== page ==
UAW workers in Chattanooga

Workers at Volkswagen's Chattanooga, Tennessee plant hold a banner that reads, "Stand Up for Communities and Against Corporate Greed."

(Photo: UAW/YouTube)

'We Want to Be Heard': Chattanooga Volkswagen Workers File for Vote to Join UAW

"A reckoning is coming," said a strategist for UAW president Shawn Fain. "Workers are standing up—and they are going to win."

Volkswagen workers in Chattanooga, Tennessee filed a petition Monday with National Labor Relations Board formally requesting an election to join the United Auto Workers, which is campaigning aggressively to organize nonunion plants in the U.S. South and across the country.

The UAW tried and narrowly failed to organize Volkswagen's Chattanooga plant in 2014 and 2019, but the union's historic strike and contract victories at the Big Three automakers last year emboldened its unionization efforts.

"We want to be heard," Crystal Jenkins, a logistics worker at the Chattanooga plant, says in a video released by the UAW on Monday. "The reason I'm voting yes for the union is to have a voice."

Volkswagen is one of more than a dozen nonunion automakers that the UAW is targeting as part of what's been described as "the largest organizing drive in modern American history."

"A reckoning is coming," Chris Brooks, a strategist for UAW president Shawn Fain, wrote on social media. "Workers are standing up—and they are going to win.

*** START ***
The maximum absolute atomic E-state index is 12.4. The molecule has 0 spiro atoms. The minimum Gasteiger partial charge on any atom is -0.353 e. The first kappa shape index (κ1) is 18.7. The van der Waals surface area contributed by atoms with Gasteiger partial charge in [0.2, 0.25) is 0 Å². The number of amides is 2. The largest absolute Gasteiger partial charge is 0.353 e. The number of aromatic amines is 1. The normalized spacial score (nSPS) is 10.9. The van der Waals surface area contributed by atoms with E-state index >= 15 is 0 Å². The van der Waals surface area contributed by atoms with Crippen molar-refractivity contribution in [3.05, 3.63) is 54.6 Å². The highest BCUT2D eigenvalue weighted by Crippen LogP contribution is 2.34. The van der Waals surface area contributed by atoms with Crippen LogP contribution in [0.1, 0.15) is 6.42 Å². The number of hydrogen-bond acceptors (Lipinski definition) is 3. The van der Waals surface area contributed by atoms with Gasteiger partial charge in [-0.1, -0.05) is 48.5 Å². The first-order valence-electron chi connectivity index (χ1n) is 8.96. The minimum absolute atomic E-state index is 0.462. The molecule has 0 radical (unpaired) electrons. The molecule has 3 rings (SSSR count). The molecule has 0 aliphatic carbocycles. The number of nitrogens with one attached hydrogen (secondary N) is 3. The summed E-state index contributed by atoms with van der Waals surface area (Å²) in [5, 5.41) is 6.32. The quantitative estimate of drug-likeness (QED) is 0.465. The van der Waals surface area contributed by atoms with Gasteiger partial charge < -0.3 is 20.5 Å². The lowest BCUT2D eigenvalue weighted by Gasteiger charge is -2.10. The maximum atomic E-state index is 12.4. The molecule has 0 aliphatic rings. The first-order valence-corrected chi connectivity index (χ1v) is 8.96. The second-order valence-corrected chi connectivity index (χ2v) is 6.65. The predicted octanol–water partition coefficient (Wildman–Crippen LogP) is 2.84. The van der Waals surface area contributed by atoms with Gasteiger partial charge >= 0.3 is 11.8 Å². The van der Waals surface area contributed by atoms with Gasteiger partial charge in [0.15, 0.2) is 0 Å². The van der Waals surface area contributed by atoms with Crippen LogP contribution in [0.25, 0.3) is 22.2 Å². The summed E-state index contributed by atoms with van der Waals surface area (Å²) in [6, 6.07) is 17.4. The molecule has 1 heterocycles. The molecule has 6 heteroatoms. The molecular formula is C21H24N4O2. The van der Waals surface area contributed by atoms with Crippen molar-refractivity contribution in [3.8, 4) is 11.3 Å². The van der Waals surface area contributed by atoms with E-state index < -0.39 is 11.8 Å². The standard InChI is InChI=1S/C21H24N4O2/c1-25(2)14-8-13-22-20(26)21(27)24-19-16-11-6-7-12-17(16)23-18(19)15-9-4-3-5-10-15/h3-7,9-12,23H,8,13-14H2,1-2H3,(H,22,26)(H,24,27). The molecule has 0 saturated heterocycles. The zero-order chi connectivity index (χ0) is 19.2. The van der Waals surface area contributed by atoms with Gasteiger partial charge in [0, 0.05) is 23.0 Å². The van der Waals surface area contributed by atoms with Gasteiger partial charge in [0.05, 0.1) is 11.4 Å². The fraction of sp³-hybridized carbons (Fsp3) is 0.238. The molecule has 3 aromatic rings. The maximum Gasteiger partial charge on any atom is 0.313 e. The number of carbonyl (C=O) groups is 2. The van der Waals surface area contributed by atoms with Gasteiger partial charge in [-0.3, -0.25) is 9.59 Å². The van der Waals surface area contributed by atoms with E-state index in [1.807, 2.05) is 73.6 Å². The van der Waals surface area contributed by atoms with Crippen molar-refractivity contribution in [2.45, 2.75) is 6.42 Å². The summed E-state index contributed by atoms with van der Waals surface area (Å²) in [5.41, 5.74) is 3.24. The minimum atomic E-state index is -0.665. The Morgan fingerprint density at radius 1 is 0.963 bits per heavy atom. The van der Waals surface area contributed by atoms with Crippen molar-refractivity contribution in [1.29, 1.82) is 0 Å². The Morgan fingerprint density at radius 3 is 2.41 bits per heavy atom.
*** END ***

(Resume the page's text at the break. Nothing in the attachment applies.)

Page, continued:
The UAW said Monday that "a supermajority" of the more than 1,000 workers at the Chattanooga plant—Volkswagen's only assembly facility in the U.S.—signed union cards in just 100 days, a sign of broad support for the organizing effort.

"I come from a UAW family, so I've seen how having our union enables us to make life better on the job and off," said Yolanda Peoples, a production team member in assembly. "We are a positive force in the plant. When we win our union, we'll be able to bargain for a safer workplace, so people can stay on the job and the company can benefit from our experience. When my father retired as a UAW member, he had something to fall back on. VW workers deserve the same."

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